As the saga of the recent $69 billion acquisition of VMware by Broadcom continues to play out, it has sent shockwaves through the tech industry. As I look around and watch the dust starting to settle, it’s clear that VMware’s extensive user base – hundreds of thousands of customers worldwide – has been left with uncertainty and difficult decisions ahead. It’s actually a little hard to watch.

A majority of VMware partners and customers are coming to a stark realization: the future they planned for with VMware will likely look vastly different under Broadcom’s leadership.

The tectonic shifts began late 2023 when the first signs of change emerged. VMware announced updated subscription packaging, bundling previously standalone products like Cloud Foundation and Tanzu into a single paid offering. For loyal customers relying on these solutions, this signals a pivot toward financial motivations over customer-centric values, which leaves IT leaders at an uncertain crossroads as they ask “What’s next for my hybrid cloud strategy?”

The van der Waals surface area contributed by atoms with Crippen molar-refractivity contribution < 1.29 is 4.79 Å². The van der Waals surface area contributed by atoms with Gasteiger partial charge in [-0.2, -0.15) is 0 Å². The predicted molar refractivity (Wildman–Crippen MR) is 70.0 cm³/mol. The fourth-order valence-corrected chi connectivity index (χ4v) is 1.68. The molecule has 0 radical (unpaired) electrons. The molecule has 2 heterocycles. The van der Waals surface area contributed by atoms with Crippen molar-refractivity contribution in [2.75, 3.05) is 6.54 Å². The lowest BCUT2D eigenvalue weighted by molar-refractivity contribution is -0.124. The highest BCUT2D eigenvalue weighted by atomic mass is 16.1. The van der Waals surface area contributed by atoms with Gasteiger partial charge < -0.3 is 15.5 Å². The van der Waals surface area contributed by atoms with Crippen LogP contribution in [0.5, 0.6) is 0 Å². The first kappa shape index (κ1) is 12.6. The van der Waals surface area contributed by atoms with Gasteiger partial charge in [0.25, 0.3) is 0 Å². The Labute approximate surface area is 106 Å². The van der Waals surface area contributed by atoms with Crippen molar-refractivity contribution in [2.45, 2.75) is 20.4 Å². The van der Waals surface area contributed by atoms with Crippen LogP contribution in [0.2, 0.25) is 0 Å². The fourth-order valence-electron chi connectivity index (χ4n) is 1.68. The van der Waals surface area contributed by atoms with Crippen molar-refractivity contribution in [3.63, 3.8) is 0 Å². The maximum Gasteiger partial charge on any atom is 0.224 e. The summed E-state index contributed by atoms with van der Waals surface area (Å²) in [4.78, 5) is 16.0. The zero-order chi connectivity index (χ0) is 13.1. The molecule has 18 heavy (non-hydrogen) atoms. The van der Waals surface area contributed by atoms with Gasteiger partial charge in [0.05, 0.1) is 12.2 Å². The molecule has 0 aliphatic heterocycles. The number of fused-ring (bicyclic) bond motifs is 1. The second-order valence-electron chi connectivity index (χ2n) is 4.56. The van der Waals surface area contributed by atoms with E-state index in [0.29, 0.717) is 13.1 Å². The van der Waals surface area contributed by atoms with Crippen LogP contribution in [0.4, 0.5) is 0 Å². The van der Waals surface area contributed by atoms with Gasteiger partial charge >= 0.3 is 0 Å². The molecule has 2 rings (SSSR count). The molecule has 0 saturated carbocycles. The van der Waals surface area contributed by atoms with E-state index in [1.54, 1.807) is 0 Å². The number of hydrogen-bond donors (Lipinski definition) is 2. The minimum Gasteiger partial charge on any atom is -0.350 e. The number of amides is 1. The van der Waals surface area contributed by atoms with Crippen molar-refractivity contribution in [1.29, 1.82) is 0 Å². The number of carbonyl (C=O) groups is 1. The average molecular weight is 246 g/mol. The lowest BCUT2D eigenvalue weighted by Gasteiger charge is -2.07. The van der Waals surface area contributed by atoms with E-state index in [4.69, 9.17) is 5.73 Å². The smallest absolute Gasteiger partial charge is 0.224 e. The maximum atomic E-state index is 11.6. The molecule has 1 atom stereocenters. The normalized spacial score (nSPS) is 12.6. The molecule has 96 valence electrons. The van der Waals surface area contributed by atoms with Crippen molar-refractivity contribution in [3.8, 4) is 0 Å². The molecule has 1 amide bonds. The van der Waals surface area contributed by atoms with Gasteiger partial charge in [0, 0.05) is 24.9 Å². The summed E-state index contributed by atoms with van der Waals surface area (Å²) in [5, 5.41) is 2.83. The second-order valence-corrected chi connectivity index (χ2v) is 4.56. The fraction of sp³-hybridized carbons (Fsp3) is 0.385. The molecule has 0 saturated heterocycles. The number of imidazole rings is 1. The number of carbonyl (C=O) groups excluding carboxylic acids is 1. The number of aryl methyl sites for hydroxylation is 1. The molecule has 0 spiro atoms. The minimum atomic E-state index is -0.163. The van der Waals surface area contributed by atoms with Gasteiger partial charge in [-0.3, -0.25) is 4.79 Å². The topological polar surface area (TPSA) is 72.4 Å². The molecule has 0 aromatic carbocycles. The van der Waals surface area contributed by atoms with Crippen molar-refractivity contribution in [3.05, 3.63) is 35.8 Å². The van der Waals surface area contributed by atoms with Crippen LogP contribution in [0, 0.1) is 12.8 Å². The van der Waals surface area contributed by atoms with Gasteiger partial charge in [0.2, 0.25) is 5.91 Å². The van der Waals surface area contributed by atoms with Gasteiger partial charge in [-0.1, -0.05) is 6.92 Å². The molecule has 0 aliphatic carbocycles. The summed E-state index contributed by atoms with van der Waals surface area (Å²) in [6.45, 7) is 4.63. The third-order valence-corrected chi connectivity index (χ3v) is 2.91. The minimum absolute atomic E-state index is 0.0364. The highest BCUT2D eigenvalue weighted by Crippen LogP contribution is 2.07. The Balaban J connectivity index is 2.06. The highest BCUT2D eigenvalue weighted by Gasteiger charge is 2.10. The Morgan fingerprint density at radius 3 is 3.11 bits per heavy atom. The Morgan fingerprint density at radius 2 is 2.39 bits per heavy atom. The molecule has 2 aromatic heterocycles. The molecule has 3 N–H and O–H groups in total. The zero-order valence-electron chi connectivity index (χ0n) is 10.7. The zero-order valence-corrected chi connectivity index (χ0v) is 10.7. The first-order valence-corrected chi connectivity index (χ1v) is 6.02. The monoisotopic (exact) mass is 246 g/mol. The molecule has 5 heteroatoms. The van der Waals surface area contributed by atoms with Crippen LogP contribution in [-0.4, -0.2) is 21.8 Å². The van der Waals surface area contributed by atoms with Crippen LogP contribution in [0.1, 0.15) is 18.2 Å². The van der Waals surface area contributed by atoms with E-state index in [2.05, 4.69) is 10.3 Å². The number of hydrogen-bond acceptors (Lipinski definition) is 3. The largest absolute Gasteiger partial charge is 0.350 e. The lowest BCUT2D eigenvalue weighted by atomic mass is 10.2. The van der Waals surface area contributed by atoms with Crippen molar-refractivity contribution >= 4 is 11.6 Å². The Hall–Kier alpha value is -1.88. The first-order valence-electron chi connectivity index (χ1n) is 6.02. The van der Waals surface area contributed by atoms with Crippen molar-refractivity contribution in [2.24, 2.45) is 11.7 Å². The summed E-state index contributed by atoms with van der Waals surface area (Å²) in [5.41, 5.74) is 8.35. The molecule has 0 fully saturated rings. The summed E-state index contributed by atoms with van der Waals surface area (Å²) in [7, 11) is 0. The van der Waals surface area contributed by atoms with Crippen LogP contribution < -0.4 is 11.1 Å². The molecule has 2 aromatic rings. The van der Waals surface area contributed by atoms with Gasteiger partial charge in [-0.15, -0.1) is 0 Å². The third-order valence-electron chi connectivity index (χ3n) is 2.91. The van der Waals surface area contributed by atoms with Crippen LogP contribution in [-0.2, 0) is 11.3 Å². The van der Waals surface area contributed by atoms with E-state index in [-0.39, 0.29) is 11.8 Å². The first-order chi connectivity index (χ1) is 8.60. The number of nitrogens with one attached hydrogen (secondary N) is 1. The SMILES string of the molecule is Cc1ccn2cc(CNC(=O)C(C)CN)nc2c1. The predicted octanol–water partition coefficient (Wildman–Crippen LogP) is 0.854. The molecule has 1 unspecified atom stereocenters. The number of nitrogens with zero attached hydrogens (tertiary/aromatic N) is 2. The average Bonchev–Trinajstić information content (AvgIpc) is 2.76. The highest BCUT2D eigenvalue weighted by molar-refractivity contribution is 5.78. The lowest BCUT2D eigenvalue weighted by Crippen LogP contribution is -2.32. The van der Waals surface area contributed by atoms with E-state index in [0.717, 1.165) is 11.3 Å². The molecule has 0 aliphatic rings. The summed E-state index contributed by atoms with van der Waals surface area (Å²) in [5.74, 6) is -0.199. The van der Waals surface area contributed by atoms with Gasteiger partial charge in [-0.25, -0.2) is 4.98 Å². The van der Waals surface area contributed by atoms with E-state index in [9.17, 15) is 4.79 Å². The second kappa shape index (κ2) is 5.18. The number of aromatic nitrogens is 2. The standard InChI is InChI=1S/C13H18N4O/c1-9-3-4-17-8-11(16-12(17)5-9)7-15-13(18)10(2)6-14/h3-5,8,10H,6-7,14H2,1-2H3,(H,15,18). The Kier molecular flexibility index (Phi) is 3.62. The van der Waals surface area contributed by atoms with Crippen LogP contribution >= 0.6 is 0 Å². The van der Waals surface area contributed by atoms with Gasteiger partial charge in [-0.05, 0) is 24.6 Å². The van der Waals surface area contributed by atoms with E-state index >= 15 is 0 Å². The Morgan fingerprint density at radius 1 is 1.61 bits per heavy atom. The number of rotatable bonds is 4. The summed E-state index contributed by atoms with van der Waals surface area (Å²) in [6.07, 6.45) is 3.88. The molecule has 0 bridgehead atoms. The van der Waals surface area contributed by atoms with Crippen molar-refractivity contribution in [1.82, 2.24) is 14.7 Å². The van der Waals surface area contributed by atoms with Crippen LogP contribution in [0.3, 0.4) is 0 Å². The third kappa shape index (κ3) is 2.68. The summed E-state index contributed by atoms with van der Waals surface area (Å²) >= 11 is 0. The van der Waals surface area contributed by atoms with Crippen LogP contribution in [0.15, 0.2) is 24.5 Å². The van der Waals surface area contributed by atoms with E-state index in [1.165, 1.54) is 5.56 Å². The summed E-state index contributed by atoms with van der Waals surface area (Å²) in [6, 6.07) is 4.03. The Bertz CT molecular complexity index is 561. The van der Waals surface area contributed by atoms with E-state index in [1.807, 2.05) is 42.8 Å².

I’d like to use this blog to explore the developments to VMware’s Software-Defined Data Center portfolio head-on. I’ll offer some analysis of the new VMware Cloud Foundation subscription model and try to guide you through your most likely available go-forward options.

The VMware we all knew may be gone – but your ability to adapt and thrive through disruption remains.

Updated VMware Cloud Foundation Packages

VMware’s recent announcement on packaging updates introduces significant changes to its product offerings and licensing model that are raising customer concerns. The updated packaging includes: